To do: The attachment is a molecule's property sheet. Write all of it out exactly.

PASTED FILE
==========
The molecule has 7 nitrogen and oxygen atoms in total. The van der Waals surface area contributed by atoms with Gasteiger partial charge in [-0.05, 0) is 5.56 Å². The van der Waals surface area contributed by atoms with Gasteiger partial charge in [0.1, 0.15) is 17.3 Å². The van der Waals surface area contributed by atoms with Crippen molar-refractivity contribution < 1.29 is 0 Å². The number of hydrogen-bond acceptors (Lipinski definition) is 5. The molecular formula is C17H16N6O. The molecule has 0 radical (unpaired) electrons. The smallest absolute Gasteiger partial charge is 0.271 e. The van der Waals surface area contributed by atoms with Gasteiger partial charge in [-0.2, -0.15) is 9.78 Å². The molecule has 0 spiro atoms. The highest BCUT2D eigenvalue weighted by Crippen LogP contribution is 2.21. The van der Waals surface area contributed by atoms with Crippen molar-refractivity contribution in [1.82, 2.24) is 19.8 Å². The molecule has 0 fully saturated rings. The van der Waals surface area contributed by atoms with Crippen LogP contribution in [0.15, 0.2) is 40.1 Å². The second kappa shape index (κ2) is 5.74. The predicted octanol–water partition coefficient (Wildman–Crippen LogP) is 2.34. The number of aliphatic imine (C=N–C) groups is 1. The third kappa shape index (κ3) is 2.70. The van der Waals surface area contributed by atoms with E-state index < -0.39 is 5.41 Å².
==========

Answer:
The molecule has 7 nitrogen and oxygen atoms in total. The van der Waals surface area contributed by atoms with Gasteiger partial charge in [-0.05, 0) is 5.56 Å². The van der Waals surface area contributed by atoms with Gasteiger partial charge in [0.1, 0.15) is 17.3 Å². The van der Waals surface area contributed by atoms with Crippen molar-refractivity contribution < 1.29 is 0 Å². The number of hydrogen-bond acceptors (Lipinski definition) is 5. The molecular formula is C17H16N6O. The molecule has 0 radical (unpaired) electrons. The smallest absolute Gasteiger partial charge is 0.271 e. The van der Waals surface area contributed by atoms with Gasteiger partial charge in [-0.2, -0.15) is 9.78 Å². The molecule has 0 spiro atoms. The highest BCUT2D eigenvalue weighted by Crippen LogP contribution is 2.21. The van der Waals surface area contributed by atoms with Crippen molar-refractivity contribution in [1.82, 2.24) is 19.8 Å². The molecule has 0 fully saturated rings. The van der Waals surface area contributed by atoms with Crippen LogP contribution in [0.15, 0.2) is 40.1 Å². The second kappa shape index (κ2) is 5.74. The predicted octanol–water partition coefficient (Wildman–Crippen LogP) is 2.34. The number of aliphatic imine (C=N–C) groups is 1. The third kappa shape index (κ3) is 2.70. The van der Waals surface area contributed by atoms with E-state index < -0.39 is 5.41 Å².